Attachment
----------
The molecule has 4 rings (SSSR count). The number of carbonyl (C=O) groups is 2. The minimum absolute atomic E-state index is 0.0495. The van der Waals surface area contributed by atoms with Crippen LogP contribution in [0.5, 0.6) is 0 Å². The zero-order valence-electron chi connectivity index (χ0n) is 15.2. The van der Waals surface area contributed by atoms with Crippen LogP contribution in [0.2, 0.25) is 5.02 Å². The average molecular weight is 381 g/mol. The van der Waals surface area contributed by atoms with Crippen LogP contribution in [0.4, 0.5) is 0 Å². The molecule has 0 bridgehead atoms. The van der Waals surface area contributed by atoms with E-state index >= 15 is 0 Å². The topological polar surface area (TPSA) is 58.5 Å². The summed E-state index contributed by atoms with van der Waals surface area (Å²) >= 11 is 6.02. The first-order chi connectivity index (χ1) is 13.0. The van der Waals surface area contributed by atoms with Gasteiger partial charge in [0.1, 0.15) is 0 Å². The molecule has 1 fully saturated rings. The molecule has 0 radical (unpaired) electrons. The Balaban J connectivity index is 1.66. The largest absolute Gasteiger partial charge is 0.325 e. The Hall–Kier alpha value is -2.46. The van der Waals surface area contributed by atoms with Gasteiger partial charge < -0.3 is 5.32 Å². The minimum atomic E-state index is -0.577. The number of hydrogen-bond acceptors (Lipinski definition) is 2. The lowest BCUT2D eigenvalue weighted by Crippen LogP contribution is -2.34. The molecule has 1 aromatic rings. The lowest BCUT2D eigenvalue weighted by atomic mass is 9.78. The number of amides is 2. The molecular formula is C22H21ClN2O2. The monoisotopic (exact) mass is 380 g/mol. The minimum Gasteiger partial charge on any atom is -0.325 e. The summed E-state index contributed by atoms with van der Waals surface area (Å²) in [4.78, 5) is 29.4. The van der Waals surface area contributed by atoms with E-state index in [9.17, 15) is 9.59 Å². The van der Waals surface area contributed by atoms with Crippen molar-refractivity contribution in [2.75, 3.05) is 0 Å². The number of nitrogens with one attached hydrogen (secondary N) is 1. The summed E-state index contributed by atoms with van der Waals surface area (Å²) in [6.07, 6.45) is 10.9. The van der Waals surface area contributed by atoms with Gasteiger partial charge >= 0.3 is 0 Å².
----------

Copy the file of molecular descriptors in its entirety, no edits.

The molecule has 4 rings (SSSR count). The number of carbonyl (C=O) groups is 2. The minimum absolute atomic E-state index is 0.0495. The van der Waals surface area contributed by atoms with Crippen LogP contribution in [0.5, 0.6) is 0 Å². The zero-order valence-electron chi connectivity index (χ0n) is 15.2. The van der Waals surface area contributed by atoms with Crippen LogP contribution in [0.2, 0.25) is 5.02 Å². The average molecular weight is 381 g/mol. The van der Waals surface area contributed by atoms with Crippen LogP contribution in [0.4, 0.5) is 0 Å². The molecule has 0 bridgehead atoms. The van der Waals surface area contributed by atoms with E-state index >= 15 is 0 Å². The topological polar surface area (TPSA) is 58.5 Å². The summed E-state index contributed by atoms with van der Waals surface area (Å²) >= 11 is 6.02. The first-order chi connectivity index (χ1) is 13.0. The van der Waals surface area contributed by atoms with Gasteiger partial charge in [0.1, 0.15) is 0 Å². The molecule has 1 fully saturated rings. The molecule has 0 radical (unpaired) electrons. The Balaban J connectivity index is 1.66. The largest absolute Gasteiger partial charge is 0.325 e. The Hall–Kier alpha value is -2.46. The van der Waals surface area contributed by atoms with Gasteiger partial charge < -0.3 is 5.32 Å². The minimum atomic E-state index is -0.577. The number of hydrogen-bond acceptors (Lipinski definition) is 2. The lowest BCUT2D eigenvalue weighted by Crippen LogP contribution is -2.34. The molecule has 1 aromatic rings. The lowest BCUT2D eigenvalue weighted by atomic mass is 9.78. The number of amides is 2. The molecular formula is C22H21ClN2O2. The monoisotopic (exact) mass is 380 g/mol. The minimum Gasteiger partial charge on any atom is -0.325 e. The summed E-state index contributed by atoms with van der Waals surface area (Å²) in [4.78, 5) is 29.4. The van der Waals surface area contributed by atoms with E-state index in [9.17, 15) is 9.59 Å². The van der Waals surface area contributed by atoms with Crippen molar-refractivity contribution in [2.75, 3.05) is 0 Å². The number of nitrogens with one attached hydrogen (secondary N) is 1. The summed E-state index contributed by atoms with van der Waals surface area (Å²) in [6.07, 6.45) is 10.9. The van der Waals surface area contributed by atoms with Gasteiger partial charge >= 0.3 is 0 Å².